I make healing, comfort foods - chicken noodle soup, pork and ginger rice soup - for my babies. I allow myself to be flanked by my girls on the couch as we read or just cuddle. I’m grateful that my girls like each other enough to play well with one another. But that also means sometimes they make mischief together. Like when I found them grinning at me suspiciously here - they had emptied out a couple of drawers of clothes and hid them under blankets to make the mound on the bed. For jumping. Like it’s so safe. (No one got hurt! See? Another bright spot to our week.)

 

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Why are you guys smiling at me like that..?



I also get to spend time in the yard collecting a crapload of live oak leaves that, unlike its regular oak cousin, sheds in the spring. Sure it’s an arduous task, but it feels oddly therapeutic. It probably has something to do with the warm sun, the bird songs and fresh air.


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 Leaves, be gone! (Except there are now more on the ground again. Ugh!)

 

One of my favorite parts of the week was watching Little Miss spend six straight hours re-reading Harry Potter one day. Granted, I was a little jealous. Oh the joy of being able to dive into a good book uninterrupted for hours and hours in the middle of the day. When I do that now, I’m often sacrificing precious sleep.

 

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And Pickle did what she normally does - raid our pantry every two hours (yes, even when sick, this girl doesn’t ever seem to lose her appetite) and decorate everything with glitter glue. Because you can never have too much glitter. Don’t ask me why it’s even within her reach; sometimes I astound myself too.

Speaking of things that don’t make sense, even in sickness my three-year-old tries to avoid napping. One afternoon, I found her passed out on the floor after she spent most of naptime playing in the room. As much as she loves fighting naps, she doesn’t always win.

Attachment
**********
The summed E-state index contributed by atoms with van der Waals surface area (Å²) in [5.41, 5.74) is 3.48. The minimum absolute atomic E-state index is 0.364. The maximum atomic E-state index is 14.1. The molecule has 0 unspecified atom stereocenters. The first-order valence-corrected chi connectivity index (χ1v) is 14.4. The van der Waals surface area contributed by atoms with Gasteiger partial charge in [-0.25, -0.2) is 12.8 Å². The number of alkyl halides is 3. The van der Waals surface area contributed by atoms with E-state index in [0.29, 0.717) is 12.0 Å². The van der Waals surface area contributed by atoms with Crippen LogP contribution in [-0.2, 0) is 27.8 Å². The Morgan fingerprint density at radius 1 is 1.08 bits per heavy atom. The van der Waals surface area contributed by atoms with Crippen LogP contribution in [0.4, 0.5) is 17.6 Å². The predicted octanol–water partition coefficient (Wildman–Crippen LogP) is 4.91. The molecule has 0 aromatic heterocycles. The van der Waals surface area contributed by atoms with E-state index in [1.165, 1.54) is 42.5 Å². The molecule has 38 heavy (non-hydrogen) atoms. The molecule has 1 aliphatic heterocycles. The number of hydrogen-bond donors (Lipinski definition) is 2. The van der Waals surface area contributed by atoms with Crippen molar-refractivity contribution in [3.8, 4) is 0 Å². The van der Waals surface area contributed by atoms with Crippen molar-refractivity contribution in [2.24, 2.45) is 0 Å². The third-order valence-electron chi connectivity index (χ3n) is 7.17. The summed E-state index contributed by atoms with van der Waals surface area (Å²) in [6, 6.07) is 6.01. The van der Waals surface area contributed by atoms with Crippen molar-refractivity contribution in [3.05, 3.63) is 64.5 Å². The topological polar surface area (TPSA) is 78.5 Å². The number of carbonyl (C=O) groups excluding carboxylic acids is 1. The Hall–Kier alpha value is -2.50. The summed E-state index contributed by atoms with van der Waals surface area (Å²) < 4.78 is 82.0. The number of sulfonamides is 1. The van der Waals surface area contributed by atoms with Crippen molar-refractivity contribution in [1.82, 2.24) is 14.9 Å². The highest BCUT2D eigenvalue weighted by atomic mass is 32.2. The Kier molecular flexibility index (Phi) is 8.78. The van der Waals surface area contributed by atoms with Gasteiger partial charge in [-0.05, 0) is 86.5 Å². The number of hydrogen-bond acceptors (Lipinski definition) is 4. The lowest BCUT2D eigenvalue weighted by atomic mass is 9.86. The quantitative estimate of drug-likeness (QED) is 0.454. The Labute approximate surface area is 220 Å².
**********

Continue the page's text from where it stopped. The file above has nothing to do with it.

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When evening (FINALLY) arrives, I do like that bedtime is a little earlier for ailing girls, which works out nicely for this exhausted mama.

But then we get to do it all over again the next day when one girl comes into our room barking like a seal (hello, croup) and the thermometer confirms the fever that we suspect from the heat radiating from their little bodies. Another day of balancing precariously in that delicate space between hope and disappointment, work and play, light and dark. Wishing that maybe, just maybe tomorrow will be better. Or the next. Or the next next.


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In the meantime, I make a big-ass pan of brownies to try to salvage this Spring Break that has offered neither a spring in my step nor a break from the neverending demands. (*shakes fist at the sky*) My girls probably thought, aww, mommy’s so nice, she’s trying to cheer us up. And maybe it’s working.

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Although, between you and me, once they’re in bed, I’m going to relax on the couch with my feet on the coffee table, the pan of brownies on my lap and a spoon in my hand. That’s the plan anyway. But we all know what can happen to that.

Friday, March 6, 2015

Big news: Nothing happened!

Yup. That pretty much sums up the day when Austin decided to close its schools on Thursday. My phone was buzzing all of the previous day with emails from the school, the preschool, the school district and winter storm warnings. Apparently the freezing rain would only get worse. Even state and federal offices would shut down.

Ice is a problem down here, and with the many hills, bridges, and overpasses in the area, traveling on the road becomes treacherous, especially for school buses. I get that. I want my kids home safe with me too. And honestly, not going out on a cold and blustery morning to drop off my kids was just fine by me.

But when we woke the next day, the day of the supposed winter storm, this happened instead.

 

IMG_0374 Does this look like a stormy winter day to you?

 

Sure, it hovered in the low 30’s all morning, but it reached a high of 43. It was windy and chilly, but the ice that was forecasted to disrupt travel was nowhere in sight. Geez, people, overreact much? Meteorologists, I tell ya. They’re the only people I know who get to keep their job despite being wrong half the time.